Established as The Skamokawa Eagle in 1891

Online auction for scholarship funds

Not so long ago, the Wahkiakum Dollars for Scholars organization held a Rods and Reels car show every year to raise scholarship funds for local students.

Sadly, it was time to retire the much loved event. A couple years ago, the group considered putting on something called a bike fondo in the county, but when covid-19 hit, they had to re-evaluate.

The organization, which has been raising money for scholarships to help local students since 2000, decided to hold an online auction last year after seeing how successful the event had been for the Friends of Skamokawa.

“With all of us getting up in years,” Lee Tischer said, “speaking for myself, this may be the thing that we continue with.”

Wahkiakum Dollars for Scholars raised over $16,000 last year. Pleased with the results, they did what they do every year--put some money in an endowment, some in a rainy day fund, and award scholarships to members of the senior class.

Hoping to do even better this year, they have set a goal of $20,000.

The auction begins today (Thursday). New auction items are welcome from donors until June 5, and bidding ends on June 12 at 6 p.m.

Featured items include art, handmade knives, overnight stays, football tickets, and more. A cord of wood, which was a popular item last year, has been donated again.

Visitors are welcome to bid on auction items or make tax deductible cash contributions.

“We like cash, lots of cash,” Diane Tischer said.

The auction site is a win/win for all involved, because it also allows donors to advertise their businesses. Several are already featured.

Wahkiakum Dollars for Scholars started in 2000, after the group applied to the national organization to form their own chapter. They are represented by a 10 member board and a cadre of steadfast volunteers. They are hoping a younger generation will take an interest.

“We’re always looking for new volunteers,” Doug Martin said. “We’re looking for new blood because we want to keep this thing going. We hope this will be a perpetual organization.”

They generally meet every other month, except in the summer, and follow a rule set by a former chair Walt Jaspers. Meetings never go over an hour.

Unless it’s scholarship time. But after 20 years, even that process has gotten a lot smoother.

They’ve raised $259,000 and have given out almost $575,000 in scholarships since 2000, thanks to the money they’ve been able to raise as well as generous sponsors who have set up their own criteria for scholarships, which the organization helps to award.

“Not all this money is generated by us; some is given to us by people in the community,” Steve McClain clarified.

An endowment fund was created with the hope that it would eventually be sizable enough to provide scholarships in perpetuity.

“Every one of these fundraisers from the sturgeon derby, to the car show, to this, we set aside 30 percent of what we pull in and put in that endowment,” McClain said.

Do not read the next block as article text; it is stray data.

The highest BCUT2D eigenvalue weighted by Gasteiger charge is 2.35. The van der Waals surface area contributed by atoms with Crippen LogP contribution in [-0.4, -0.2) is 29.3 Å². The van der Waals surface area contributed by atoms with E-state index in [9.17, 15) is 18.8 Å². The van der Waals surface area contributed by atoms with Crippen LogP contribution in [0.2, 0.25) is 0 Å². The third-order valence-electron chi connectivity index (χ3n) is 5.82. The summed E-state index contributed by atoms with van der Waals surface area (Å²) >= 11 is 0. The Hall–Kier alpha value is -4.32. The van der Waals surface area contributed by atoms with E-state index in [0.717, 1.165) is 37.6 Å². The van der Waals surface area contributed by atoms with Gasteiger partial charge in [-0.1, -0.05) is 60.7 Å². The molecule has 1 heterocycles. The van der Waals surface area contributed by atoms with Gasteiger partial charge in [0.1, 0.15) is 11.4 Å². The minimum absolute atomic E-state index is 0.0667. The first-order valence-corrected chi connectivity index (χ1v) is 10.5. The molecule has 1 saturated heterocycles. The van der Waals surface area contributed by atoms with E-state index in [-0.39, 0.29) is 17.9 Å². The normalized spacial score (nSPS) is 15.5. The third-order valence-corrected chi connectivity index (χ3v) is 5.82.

Now they hope that people who are doing estate planning will consider supporting Wahkiakum Dollars for Scholars with a donation to the endowment.

In the past, there were creative donations from people celebrating friend’s birthdays or a special boss. Diane Tischer hopes that will continue.

“When you don’t know what to get someone for Christmas or birthdays, maybe give a little bit in their name,” she said. “The small amounts add up to a lot.”

The Tischers, Martin, and McClain have all been involved with the organization since it began more than 20 years ago. They stay because they care about the kids and the community, and because they understand the value of volunteering.

“We’re old school,” McClain said. “We came from a time when you worked on community projects, things that are good for the community. All of our kids are out and married and having their own kids, we don’t have a personal stake any more in it, but we’ve continued on.”

“We all wanted to give back,” Martin said. “I would love to see kids have the kind of opportunities that I had to get out and have a job and go to school, chase their dreams and be what they can be. I think we try to do that in our interviews: encourage the kids.”

“We’ve had kids who are 40 year olds thank us, that we gave them that push,” Lee Tischer said. “Somebody believed in them. They were on the fence whether they were going to be a failure in life or not, but this group pushed them in the right direction.”

The scholarships are awarded to students attending two and four year colleges, vocational schools and more.

“Our selection criteria is not just GPA based,” Martin said. “We look at extenuating circumstances, grades, activities, work history, community involvement. We really look at the kid and try to make it work so it’s something that really applies to the kid. We try to make it equitable to the kids who have succeeded and done well.”

The auction can be found at Posters and ads have a QR code that will take visitors directly to the site.

“I want people to check [the auction] out,” Diane Tischer said. “If you see something you want, bid on it. If you don’t, send us a check if you want to just donate.”


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